2015 Reading Challenge: The Handmaid’s Tale

A book you can finish in a day:

Began my 2015 Reading Challenge with a book I’ve been wanting to read for a long time, written by an author whose prose and poetry both move me profoundly: The Handmaid’s Tale by Margaret Atwood.

Illustrations from Anna and Elena Balbusso

Published in 1985, this novel was later dubbed by critics to be just like ‘Orwell’s 1984, but for women.’ It’s telling that women have their own special kind of dystopian hell, because it simultaneously signifies a kind of oppression that men simply do not face in reality, as well as the ghettoisation of women’s literature that so often discounts the universality of female authorship and experiences.

The Handmaid’s Tale takes place in an America where ecological disasters and modern lifestyles have created a vast decrease in birth rates and widespread sterility. In order to ensure our survival as a population, a new order is born where non-elite women who are found to be fertile will serve as Handmaids, essentially a birthing machine for the upper class families. In this society, men of a certain rank are entitled to a wife, who takes care of the household, a Handmaid, who serves as a vessel for birth in cases where the wives are sterile (cos in this society it’s never the man who’s sterile yeah), and a Martha, who is an older, non-fertile woman who does the cooking and cleaning. It’s the trifecta of oppression for womanhood – of our wifely duties, domestic labour, and reproductive responsibilities. For these men and their Handmaids, sex is never romantic or lustful; it’s simply a means to an end, taken place in a Ceremony where the Handmaid lies as a conduit between the wife and the husband.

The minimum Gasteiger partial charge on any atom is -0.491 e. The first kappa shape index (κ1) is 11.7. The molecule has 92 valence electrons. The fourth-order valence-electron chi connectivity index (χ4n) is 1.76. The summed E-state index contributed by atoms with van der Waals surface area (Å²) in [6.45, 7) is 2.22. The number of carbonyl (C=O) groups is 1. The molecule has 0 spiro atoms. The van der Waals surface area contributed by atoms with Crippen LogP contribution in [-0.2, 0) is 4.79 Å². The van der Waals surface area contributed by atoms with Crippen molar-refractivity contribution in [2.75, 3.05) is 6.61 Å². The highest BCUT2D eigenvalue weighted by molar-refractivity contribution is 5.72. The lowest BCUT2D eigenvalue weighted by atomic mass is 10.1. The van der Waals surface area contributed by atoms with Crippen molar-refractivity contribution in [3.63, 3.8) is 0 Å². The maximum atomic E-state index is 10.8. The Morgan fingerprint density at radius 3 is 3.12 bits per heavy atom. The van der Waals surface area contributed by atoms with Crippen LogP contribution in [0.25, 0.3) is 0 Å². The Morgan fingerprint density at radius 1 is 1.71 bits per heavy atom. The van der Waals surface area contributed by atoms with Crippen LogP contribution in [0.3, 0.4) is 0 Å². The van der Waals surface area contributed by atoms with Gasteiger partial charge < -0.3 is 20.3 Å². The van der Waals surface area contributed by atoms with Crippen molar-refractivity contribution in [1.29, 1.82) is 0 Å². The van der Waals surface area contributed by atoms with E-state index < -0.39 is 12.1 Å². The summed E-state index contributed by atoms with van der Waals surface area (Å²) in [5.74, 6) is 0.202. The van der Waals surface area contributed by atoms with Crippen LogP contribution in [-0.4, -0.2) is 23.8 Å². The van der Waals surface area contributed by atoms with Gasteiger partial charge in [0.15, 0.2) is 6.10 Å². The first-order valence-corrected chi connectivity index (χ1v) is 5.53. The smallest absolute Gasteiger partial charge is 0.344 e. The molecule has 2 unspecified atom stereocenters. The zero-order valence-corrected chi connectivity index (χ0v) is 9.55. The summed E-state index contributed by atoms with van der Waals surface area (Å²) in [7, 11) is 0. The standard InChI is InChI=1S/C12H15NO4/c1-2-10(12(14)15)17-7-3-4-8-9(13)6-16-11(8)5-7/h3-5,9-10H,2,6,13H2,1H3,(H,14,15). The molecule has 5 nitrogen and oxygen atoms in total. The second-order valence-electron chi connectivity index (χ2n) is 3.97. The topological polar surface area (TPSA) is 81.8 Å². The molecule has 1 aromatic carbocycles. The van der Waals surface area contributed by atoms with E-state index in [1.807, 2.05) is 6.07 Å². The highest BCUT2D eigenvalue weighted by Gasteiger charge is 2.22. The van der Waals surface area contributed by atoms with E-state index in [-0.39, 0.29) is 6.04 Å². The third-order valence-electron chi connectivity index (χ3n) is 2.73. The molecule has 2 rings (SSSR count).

After finishing the book, I saw that someone online had called it ‘the dumbest dystopian story ever written,’ and I immediately thought: he must be a dude. Because as a woman, the book is terrifying because of how possible it is. Because institutions such as nations and public spaces staking a claim on female bodies is something that every woman goes through, to some extent. As a Singaporean woman, we are always called upon by the nation to do our duty by creating more babies. Such a duty is simply not placed on the shoulders of Singaporean men, despite their part being equally essential.

Yet, at the end of the day, dystopia is dystopia. Just as it is terrifying that society organises women via their fertility (the Unwomen are ferried off to the Colonies to do cleanup work), it is frightening in equal measure that men are expected to behave without love, lust, morality, affection, greed, freedom, envy… So many dystopian novels are similar because all extreme ways of organising society can never snuff out humanity, in all its shortcomings and all its beauty. Atwood succeeds at this: revealing the true nature of mankind, and how many parallels our current society shares with this dystopian imagining.